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The Impact of Music and Memory on Resident Level Outcomes in California Nursing Homes

      Abstract

      Objectives

      To study the effects of a nonpharmacologic intervention, Music and Memory (M&M), on residents with dementia and/or behavioral problems living in nursing homes (NHs).

      Design

      This was a prospective, mixed-methods cohort study.

      Setting and Participants

      In total, 4107 residents in 265 California NHs and that reported data at least twice during the 3-year study period were enrolled.

      Measures

      We used a quarterly rolling enrollment process; participants provided data at baseline and quarterly via an online survey that included select resident level data from the Minimum Data Set (psychotropic drug use, cognition, behaviors, mood, pain, and falls), experience with the M&M program, and resident use of music. NHs were eligible if they were Medicare- and Medicaid-certified and had 15 residents with a diagnosis of dementia or cognitive impairment or exhibited significant behavioral symptoms.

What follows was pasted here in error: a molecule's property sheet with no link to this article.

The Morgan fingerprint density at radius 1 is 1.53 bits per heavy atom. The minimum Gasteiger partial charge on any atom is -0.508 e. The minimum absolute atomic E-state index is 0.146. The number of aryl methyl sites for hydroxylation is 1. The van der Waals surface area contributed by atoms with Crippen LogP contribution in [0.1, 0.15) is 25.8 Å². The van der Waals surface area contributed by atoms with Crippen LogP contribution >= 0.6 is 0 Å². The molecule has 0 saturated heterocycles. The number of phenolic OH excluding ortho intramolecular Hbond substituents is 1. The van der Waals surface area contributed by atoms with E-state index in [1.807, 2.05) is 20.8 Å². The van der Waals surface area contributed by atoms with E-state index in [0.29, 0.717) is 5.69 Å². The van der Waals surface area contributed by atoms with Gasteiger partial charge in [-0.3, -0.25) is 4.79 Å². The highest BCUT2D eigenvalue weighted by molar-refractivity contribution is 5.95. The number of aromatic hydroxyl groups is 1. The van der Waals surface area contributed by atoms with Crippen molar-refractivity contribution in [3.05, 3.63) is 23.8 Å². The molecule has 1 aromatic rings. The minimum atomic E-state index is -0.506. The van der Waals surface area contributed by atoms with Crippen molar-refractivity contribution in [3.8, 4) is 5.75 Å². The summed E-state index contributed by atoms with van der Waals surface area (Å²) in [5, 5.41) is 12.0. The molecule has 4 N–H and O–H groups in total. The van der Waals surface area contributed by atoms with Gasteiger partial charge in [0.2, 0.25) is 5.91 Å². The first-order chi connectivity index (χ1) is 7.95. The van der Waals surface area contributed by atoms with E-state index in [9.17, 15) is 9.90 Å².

Results

      M&M was associated with reductions in psychotropic medication use, reduced behaviors, and improved mood. The odds of antipsychotic use declined by about 11%, of antianxiety medications by 17%, and antidepressants by 9% per quarter. Aggressive behaviors, depressive symptoms, pain, and falls also declined significantly over time. The odds of residents exhibiting aggressive behaviors declined by 20% per quarter, depressive symptoms by 16%, reported pain by 17%, and falls by 8%.

      Conclusions and Implications

      This is the largest study of M&M to date. We found clinically and statistically significant reductions in psychotropic medications and improved behaviors in residents using M&M. Although the study showed positive results overall, the lack of a control group was a significant limitation that precluded determining how much more improvement participating residents experienced compared with nonparticipants. Future studies should include a control group so that better conclusions can be drawn regarding the effectiveness of the M&M program.

      Keywords

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